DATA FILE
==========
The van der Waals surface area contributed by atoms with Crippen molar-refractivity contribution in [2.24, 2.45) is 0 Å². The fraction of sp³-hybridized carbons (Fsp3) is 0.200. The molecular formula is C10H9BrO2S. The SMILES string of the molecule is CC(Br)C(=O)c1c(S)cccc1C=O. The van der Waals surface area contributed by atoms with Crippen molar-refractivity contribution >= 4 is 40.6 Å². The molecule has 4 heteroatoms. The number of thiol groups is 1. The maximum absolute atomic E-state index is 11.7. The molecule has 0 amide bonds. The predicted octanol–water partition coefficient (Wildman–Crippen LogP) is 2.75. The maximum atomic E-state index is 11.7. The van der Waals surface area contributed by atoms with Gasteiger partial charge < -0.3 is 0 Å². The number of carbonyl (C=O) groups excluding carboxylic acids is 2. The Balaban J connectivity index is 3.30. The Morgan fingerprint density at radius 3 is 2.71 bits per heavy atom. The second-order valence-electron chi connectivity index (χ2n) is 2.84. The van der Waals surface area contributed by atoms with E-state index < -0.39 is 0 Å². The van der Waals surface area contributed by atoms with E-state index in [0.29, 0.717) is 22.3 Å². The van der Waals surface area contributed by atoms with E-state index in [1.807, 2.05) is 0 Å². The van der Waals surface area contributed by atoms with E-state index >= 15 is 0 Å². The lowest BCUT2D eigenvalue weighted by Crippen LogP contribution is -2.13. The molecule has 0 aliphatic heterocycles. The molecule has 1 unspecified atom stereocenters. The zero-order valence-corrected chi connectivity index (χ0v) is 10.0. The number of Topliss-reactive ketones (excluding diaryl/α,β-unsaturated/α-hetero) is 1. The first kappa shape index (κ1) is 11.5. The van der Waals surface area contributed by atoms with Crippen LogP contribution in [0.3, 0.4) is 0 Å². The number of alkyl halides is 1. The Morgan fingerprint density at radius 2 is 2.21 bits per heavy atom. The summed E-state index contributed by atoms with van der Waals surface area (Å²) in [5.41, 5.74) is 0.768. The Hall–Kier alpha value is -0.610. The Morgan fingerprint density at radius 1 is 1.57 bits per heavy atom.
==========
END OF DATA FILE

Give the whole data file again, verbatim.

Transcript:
The van der Waals surface area contributed by atoms with Crippen molar-refractivity contribution in [2.24, 2.45) is 0 Å². The fraction of sp³-hybridized carbons (Fsp3) is 0.200. The molecular formula is C10H9BrO2S. The SMILES string of the molecule is CC(Br)C(=O)c1c(S)cccc1C=O. The van der Waals surface area contributed by atoms with Crippen molar-refractivity contribution >= 4 is 40.6 Å². The molecule has 4 heteroatoms. The number of thiol groups is 1. The maximum absolute atomic E-state index is 11.7. The molecule has 0 amide bonds. The predicted octanol–water partition coefficient (Wildman–Crippen LogP) is 2.75. The maximum atomic E-state index is 11.7. The van der Waals surface area contributed by atoms with Gasteiger partial charge < -0.3 is 0 Å². The number of carbonyl (C=O) groups excluding carboxylic acids is 2. The Balaban J connectivity index is 3.30. The Morgan fingerprint density at radius 3 is 2.71 bits per heavy atom. The second-order valence-electron chi connectivity index (χ2n) is 2.84. The van der Waals surface area contributed by atoms with E-state index < -0.39 is 0 Å². The van der Waals surface area contributed by atoms with E-state index in [0.29, 0.717) is 22.3 Å². The van der Waals surface area contributed by atoms with E-state index in [1.807, 2.05) is 0 Å². The van der Waals surface area contributed by atoms with E-state index >= 15 is 0 Å². The lowest BCUT2D eigenvalue weighted by Crippen LogP contribution is -2.13. The molecule has 0 aliphatic heterocycles. The molecule has 1 unspecified atom stereocenters. The zero-order valence-corrected chi connectivity index (χ0v) is 10.0. The number of Topliss-reactive ketones (excluding diaryl/α,β-unsaturated/α-hetero) is 1. The first kappa shape index (κ1) is 11.5. The van der Waals surface area contributed by atoms with Crippen LogP contribution in [0.3, 0.4) is 0 Å². The number of alkyl halides is 1. The Morgan fingerprint density at radius 2 is 2.21 bits per heavy atom. The summed E-state index contributed by atoms with van der Waals surface area (Å²) in [5.41, 5.74) is 0.768. The Hall–Kier alpha value is -0.610. The Morgan fingerprint density at radius 1 is 1.57 bits per heavy atom.